Baker Mayfield began making college football history the moment he stepped onto the field as a walk-on Week 1 starting quarterback at Texas Tech in 2013.

Little did we know that the history he made in his first game was merely the beginning of a historic career that has taken many twists and turns since then, from an injury to a transfer to Oklahoma to a year sitting out to three years leading the Sooners as their superstar starting quarterback. On Saturday night, Mayfield took a gigantic step toward another kind of history, the type that would have seemed so unlikely when he first walked on in Lubbock four years ago: He's become an all-time college football great.

Mayfield won the Heisman Trophy for 2017, running away from the field in a landslide. Mayfield captured 732 first-place votes -- 657 more than second-place finisher Bryce Love -- and he received 86 percent of the possible points on the three-person ballots, the third-highest percentage in history behind Troy Smith and Marcus Mariota.

1. Baker Mayfield, QB, Oklahoma (2,398 points)
2. Bryce Love, RB, Stanford (1,300)
3. Lamar Jackson, QB, Louisville (793)
4. Saquon Barkley, RB, Penn State (304)
5. Rashaad Penny, RB, San Diego State (175)
6. Jonathan Taylor, RB, Wisconsin (58)
7. Mason Rudolph, QB, Oklahoma State (56)
8. McKenzie Milton, QB, UCF (54)
9. Kerryon Johnson, RB, Auburn (45)
10. Roquan Smith, LB, Georgia (38)

Since arriving at Oklahoma, Mayfield has led the Sooners to three Big 12 championships and two College Football Playoff bids. He finished third nationally in passer rating in 2015, set the single-season FBS passer rating record last year and is on pace to break his own record this season. In leading the Sooners to a 12-1 record, Mayfield has completed 71 percent of his passes for 4,320 yards, 41 touchdowns and five interceptions, giving him an average of 11.8 yards per pass attempt and 16.6 yards per completion, with a rating of 203.8. He also has 310 yards and five touchdowns as a runner.

Mayfield has 14,320 yards and 129 touchdowns though the air in his college career. After finishing fourth in the Heisman vote in 2015 and third last year -- when this year's third-place finisher, Jackson, won it -- Mayfield became the seventh player to finish in the top five of the Heisman vote three times. The previous six all won the award at least one of those years (Archie Griffin did it twice), and Mayfield has joined this exclusive club of college football legends that includes Griffin, Glenn Davis, Doc Blanchard, Doak Walker, Herschel Walker and Tim Tebow.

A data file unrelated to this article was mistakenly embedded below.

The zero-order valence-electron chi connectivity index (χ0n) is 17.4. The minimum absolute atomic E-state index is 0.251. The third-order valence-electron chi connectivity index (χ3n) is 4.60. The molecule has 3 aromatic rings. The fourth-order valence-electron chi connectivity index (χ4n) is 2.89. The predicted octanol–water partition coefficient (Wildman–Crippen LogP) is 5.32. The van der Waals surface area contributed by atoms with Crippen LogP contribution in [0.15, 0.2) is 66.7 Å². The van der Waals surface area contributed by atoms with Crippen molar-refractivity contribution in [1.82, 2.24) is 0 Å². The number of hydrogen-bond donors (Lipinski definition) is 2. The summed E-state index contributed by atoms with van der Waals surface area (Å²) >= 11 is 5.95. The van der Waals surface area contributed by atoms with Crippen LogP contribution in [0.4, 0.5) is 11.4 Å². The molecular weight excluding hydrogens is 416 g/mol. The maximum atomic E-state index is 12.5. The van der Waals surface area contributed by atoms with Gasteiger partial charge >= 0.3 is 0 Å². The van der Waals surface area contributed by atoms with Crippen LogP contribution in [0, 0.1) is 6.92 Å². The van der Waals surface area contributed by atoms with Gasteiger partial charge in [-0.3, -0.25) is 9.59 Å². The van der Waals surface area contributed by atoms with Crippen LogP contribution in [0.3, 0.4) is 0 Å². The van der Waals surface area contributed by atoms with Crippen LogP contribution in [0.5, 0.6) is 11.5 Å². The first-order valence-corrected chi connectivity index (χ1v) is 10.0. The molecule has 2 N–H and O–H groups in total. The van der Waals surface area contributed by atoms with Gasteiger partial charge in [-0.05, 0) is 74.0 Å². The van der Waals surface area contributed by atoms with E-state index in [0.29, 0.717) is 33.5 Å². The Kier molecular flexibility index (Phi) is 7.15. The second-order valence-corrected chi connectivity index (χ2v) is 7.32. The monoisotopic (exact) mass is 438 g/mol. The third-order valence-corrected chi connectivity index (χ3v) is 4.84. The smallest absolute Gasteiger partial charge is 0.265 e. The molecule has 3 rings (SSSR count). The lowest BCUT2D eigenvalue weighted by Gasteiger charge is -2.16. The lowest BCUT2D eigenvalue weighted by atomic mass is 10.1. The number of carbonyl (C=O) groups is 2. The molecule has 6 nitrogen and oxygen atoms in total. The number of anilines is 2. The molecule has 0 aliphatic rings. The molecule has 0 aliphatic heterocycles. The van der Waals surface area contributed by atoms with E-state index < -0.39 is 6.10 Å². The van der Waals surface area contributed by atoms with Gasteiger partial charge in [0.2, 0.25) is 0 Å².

It's a club Mayfield rightfully belongs to.

Yes, there have been bumps in the journey, including an offseason public intoxication arrest and some recent drama in a game at Kansas. Mayfield's performance, however, continues to be otherworldly and, without question, Heisman-worthy.

Mayfield became the sixth Oklahoma player to win the Heisman (Love became the sixth Stanford player to finish second), and he does so because of a season in which he threw multiple touchdown passes in every game, averaged at least 10 yards per attempt 10 times and passed for over 300 yards eight times. He threw for 598 yards in a Bedlam rivalry win over Oklahoma State, and he was nearly flawless (27 of 35 for 386 yards and three TDs) in a 31-16 road win at Ohio State. He did this all despite losing head coach Bob Stoops, Heisman finalist receiver Dede Westbrook and thousand-yard runners Samaje Perine and Joe Mixon from last year's team. He's formed a perfect pairing with head coach Lincoln Riley, his offensive coordinator the past two years, as he established himself as a master of Oklahoma's wide-open offense with impressive arm strength, mobility and improvisational ability. 

Mayfield is having the most efficient passing season in the history of the sport, which is allowing him to have one of the best passing careers ever. It's also allowed him to lead Oklahoma to the playoff, where it can add to his resume as the Sooners pursue a national championship, starting with the Jan. 1 Rose Bowl vs. Georgia.

But upon winning the Heisman Trophy and earning a third straight top-four finish, his place in college football history is secure. Mayfield will forever be mentioned alongside legends of the game, as he's become one himself in an unlikely journey from walk-on to Heisman winner.

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